Manuel Georget and Vincent Duse are two of the most important workers’ representatives of Platform 4. Georget is general secretary of the CGT EGP Dreux and trade union delegate of the Philips Dreux TV manufacturing plant. The factory has recently been closed down after years of battle against layoffs and relocation, which ended with a short experience of workers’ control last January. Georget was a member of the Ligue Communiste Révolutionnaire (LCR), the forerunner of the NPA, for nearly 30 years. He headed the NPA slate in the Eure-et-Loir department in the last regional elections and is a member of the Collective for a Revolutionary Tendency (CTR) coordinating body. Duse is a worker at the Peugeot factory in Mulhouse, where more than 10,000 workers are employed, and for 10 years was the general secretary of the CGT in the factory. He is a member of the National Political Committee of the NPA and of the CTR coordinating body.
In February, the NPA will hold its 2nd Congress, the first one since its founding congress. Among the tendencies that are presenting alternative positions and texts for the Congress is Platform 4, which is promoted by the CTR, where the comrades of the FT-CI are active. Platform 4 was initially rejected by the majority of the leadership of the National Political Committee (CPN), with the accusation that it was against the founding principles of the party. It was eventually accepted at the last CPN meeting following a democratic campaign and expressions of solidarity by militants and high profile leaders, who rejected this attack on basic democratic rights, along with the shift in the political situation brought about by the powerful mass movement on the streets of France. It is a democratic and political victory for revolutionaries.
Quoting Pierre-François Grond of the National Executive of the NPA following the CPN meeting, the AFP press agency said: “A fourth tendency has been formed in order to ‘redefine the NPA as a revolutionary Trotskyist party’ around a Peugeot Mulhouse worker”.
LVO: You have presented a platform for the next NPA Congress. How was it formed and what is the difference between it and the other three platforms?
MG: We are militants of the NPA from different origins and most of us sided with Platform B in the national consultation in the party over the regional elections. It was the only platform that opposed the electoral agreements with the Left Front (Front de Gauche). At that time it was made clear that the problem went beyond the election issue and that what was at stake was the type of party we wanted to build. Given the failure in the discussions with Platform B and its unwillingness to go all the way in the battle against the project of building a “broad party” and to defend a truly revolutionary party, we decided to call for the creation of a revolutionary tendency, and the preparation of an alternative programme and orientation to those of the current leadership and the other three platforms that had been developed during the debate on the regional elections. We then called on all comrades who supported a revolutionary NPA to support this call, with the aim of moving forward so that the revolutionary tendency could become a political reality.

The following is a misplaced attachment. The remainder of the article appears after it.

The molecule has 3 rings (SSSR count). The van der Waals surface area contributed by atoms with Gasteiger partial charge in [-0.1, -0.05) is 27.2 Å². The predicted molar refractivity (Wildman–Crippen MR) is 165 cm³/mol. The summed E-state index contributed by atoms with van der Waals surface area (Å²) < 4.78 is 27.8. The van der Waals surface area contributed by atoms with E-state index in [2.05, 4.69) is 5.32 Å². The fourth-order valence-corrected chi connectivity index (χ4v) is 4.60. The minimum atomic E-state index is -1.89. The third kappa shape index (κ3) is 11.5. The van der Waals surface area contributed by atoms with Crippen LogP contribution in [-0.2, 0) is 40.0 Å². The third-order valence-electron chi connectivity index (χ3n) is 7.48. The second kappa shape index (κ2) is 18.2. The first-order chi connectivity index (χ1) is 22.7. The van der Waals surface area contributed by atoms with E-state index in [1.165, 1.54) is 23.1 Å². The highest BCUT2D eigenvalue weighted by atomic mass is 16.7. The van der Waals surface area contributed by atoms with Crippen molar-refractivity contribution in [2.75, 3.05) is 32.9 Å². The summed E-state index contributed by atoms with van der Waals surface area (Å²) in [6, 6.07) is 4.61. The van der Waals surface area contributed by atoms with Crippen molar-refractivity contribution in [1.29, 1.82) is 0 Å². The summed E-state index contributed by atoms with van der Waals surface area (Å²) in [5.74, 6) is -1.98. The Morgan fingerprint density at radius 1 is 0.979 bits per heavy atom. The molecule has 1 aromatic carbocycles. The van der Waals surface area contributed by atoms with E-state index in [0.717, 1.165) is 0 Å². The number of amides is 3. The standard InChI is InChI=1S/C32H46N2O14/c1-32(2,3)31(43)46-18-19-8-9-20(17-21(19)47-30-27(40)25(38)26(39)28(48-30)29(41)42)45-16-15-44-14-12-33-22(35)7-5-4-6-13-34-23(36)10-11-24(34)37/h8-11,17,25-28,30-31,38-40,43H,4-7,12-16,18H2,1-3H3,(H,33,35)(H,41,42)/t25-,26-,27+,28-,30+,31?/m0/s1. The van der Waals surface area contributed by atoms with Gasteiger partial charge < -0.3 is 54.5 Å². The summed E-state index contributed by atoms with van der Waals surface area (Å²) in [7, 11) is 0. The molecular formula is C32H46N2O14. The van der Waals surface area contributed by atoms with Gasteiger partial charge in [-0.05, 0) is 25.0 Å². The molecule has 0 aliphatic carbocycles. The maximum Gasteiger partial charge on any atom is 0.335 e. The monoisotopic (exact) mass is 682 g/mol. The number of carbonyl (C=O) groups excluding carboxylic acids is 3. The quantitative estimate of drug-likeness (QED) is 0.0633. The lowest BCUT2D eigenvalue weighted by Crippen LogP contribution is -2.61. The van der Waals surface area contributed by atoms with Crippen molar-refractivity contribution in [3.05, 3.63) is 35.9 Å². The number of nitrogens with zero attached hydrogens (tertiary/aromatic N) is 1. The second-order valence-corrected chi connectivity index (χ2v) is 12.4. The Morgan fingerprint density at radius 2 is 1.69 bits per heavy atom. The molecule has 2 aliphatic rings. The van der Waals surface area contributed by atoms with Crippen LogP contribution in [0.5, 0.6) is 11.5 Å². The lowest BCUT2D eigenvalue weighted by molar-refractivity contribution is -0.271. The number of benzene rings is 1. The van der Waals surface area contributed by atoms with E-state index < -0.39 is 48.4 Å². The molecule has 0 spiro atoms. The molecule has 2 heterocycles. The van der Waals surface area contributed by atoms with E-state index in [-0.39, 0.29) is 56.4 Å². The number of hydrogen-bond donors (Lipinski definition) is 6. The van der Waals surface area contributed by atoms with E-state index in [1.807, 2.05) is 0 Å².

It was necessary to challenge the policy of the leadership and the right-wing elements of the NPA that were leading the party towards an impasse. It is necessary to carry out an ideological and political battle for the NPA to become a revolutionary party, a party that assimilates the tradition of the great revolutionary Marxist thinkers Marx, Engels, Rosa Luxemburg, Lenin and Trotsky, and to become a real tool in the hand of conscious workers in order to overthrow capitalism, destroy the state and form their own government.
V.D.: I was part of the group of members of the CPN who created Platform B. After a while, I was convinced of the necessity of building a revolutionary Marxist tendency within the NPA, but later I realised that the leadership of Platform B was not prepared to do that. All they wanted to do was form a ‘new majority’ by compromising with a section of the majority leadership. It was then that I decided, along with other comrades from Alsacia, to leave Platform B and build the CTR. After that I met the comrades of the FT-CI with whom we share many political views. They talked to me about their project of building a tendency with those who were already in the CLAIRE tendency, along with other workers and comrades like Manu, who committed themselves to such a project.
In my opinion, what differentiates us from the rest of the NPA platforms is that we are the only ones who fight openly for a working class and revolutionary party and reject the ambiguities of the NPA. This is why we have suffered so much repression from the leadership, which was on the verge of tearing up the statutes of the party and not ratifying our platform – something which they have no right to do, especially since I was a member of the leadership! In the end they were forced to ratify it, though this hasn’t stopped them carrying out a permanent campaign against us, accusing us of being hostile to the party.
LVO: We followed the events in France last autumn. What was your involvement and what assessment do you have of the movement?